Robin McClain’s first warning came from her sister, who smelled smoke. The smoke emanating from the kitchen vent and the simultaneous sounding of the smoke detector were her second warnings. No one can say with certainty if Robin and her family would have made it out of the home in time had the fire occurred during the night when the family was sleeping. It is certain, however, that their chances of escaping unharmed were significantly increased because there was a working smoking alarm in the home. Actually, the McClain’s chances were even better because the family had on numerous occasions discussed a plan of escape in the event of a fire at their residence. Each family member was well versed in the route they would take to get out of the house, as well as where they would meet to make sure every member was accounted for.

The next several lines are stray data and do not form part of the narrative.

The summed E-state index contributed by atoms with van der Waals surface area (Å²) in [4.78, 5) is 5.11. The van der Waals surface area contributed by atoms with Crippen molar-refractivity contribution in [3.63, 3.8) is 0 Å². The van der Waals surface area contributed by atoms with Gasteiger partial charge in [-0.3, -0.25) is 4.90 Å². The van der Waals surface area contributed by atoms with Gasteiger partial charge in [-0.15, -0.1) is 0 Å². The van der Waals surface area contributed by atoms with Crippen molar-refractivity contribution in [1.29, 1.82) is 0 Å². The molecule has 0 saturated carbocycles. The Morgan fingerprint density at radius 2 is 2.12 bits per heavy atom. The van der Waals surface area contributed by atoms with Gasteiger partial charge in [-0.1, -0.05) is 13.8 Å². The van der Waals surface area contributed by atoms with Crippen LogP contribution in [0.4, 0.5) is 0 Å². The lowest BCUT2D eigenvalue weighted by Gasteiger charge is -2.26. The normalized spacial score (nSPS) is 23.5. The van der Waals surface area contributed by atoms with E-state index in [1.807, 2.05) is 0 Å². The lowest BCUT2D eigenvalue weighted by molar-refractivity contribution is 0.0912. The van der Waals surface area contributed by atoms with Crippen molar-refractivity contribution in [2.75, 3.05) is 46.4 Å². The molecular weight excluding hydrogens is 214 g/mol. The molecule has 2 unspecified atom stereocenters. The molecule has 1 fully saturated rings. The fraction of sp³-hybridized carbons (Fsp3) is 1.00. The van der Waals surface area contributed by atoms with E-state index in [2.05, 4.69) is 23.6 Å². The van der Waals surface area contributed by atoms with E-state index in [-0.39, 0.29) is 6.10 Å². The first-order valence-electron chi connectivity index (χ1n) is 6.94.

In appreciation of the Fire/EMS Department’s efforts to educate the community on the benefit of having a working smoke alarm in their home, Robin McClain visited the Chapel Oaks Fire/EMS Station 838 and personally donated 4 battery-operated smoke alarms. “I hope my donation will give one or two families a better chance for survival should they experience a home,” she said.
County residents may request a smoke alarm and have the life saving device installed in their home, free of charge, by calling, 301-864-SAFE (7233).